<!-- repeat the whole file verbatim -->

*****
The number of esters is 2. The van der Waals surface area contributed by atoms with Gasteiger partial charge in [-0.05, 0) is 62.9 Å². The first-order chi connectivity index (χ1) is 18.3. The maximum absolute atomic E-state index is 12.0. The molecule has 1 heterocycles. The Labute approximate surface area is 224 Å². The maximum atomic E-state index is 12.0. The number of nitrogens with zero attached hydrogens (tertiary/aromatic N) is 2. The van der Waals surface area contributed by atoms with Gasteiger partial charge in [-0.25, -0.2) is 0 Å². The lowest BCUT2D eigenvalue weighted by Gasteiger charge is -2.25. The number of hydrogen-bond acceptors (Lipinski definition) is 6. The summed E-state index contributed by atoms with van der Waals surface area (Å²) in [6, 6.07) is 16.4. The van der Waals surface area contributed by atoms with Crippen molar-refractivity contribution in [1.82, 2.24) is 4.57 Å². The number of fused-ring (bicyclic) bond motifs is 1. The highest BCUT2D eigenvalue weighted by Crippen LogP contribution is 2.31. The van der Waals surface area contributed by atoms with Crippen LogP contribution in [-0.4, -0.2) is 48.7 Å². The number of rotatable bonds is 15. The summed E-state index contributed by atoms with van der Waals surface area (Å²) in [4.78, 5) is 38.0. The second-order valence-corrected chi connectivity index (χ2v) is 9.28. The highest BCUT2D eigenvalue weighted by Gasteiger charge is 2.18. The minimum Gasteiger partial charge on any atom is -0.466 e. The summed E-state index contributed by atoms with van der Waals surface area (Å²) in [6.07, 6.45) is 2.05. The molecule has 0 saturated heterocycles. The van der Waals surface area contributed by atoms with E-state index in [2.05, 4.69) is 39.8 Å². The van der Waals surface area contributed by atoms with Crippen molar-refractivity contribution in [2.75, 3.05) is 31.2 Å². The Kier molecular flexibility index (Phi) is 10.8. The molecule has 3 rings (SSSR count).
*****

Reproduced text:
The number of esters is 2. The van der Waals surface area contributed by atoms with Gasteiger partial charge in [-0.05, 0) is 62.9 Å². The first-order chi connectivity index (χ1) is 18.3. The maximum absolute atomic E-state index is 12.0. The molecule has 1 heterocycles. The Labute approximate surface area is 224 Å². The maximum atomic E-state index is 12.0. The number of nitrogens with zero attached hydrogens (tertiary/aromatic N) is 2. The van der Waals surface area contributed by atoms with Gasteiger partial charge in [-0.25, -0.2) is 0 Å². The lowest BCUT2D eigenvalue weighted by Gasteiger charge is -2.25. The number of hydrogen-bond acceptors (Lipinski definition) is 6. The summed E-state index contributed by atoms with van der Waals surface area (Å²) in [6, 6.07) is 16.4. The van der Waals surface area contributed by atoms with Crippen molar-refractivity contribution in [1.82, 2.24) is 4.57 Å². The number of fused-ring (bicyclic) bond motifs is 1. The highest BCUT2D eigenvalue weighted by Crippen LogP contribution is 2.31. The van der Waals surface area contributed by atoms with Crippen LogP contribution in [-0.4, -0.2) is 48.7 Å². The number of rotatable bonds is 15. The summed E-state index contributed by atoms with van der Waals surface area (Å²) in [4.78, 5) is 38.0. The second-order valence-corrected chi connectivity index (χ2v) is 9.28. The highest BCUT2D eigenvalue weighted by Gasteiger charge is 2.18. The minimum Gasteiger partial charge on any atom is -0.466 e. The summed E-state index contributed by atoms with van der Waals surface area (Å²) in [6.07, 6.45) is 2.05. The molecule has 0 saturated heterocycles. The van der Waals surface area contributed by atoms with E-state index in [2.05, 4.69) is 39.8 Å². The van der Waals surface area contributed by atoms with Crippen molar-refractivity contribution in [2.75, 3.05) is 31.2 Å². The Kier molecular flexibility index (Phi) is 10.8. The molecule has 3 rings (SSSR count).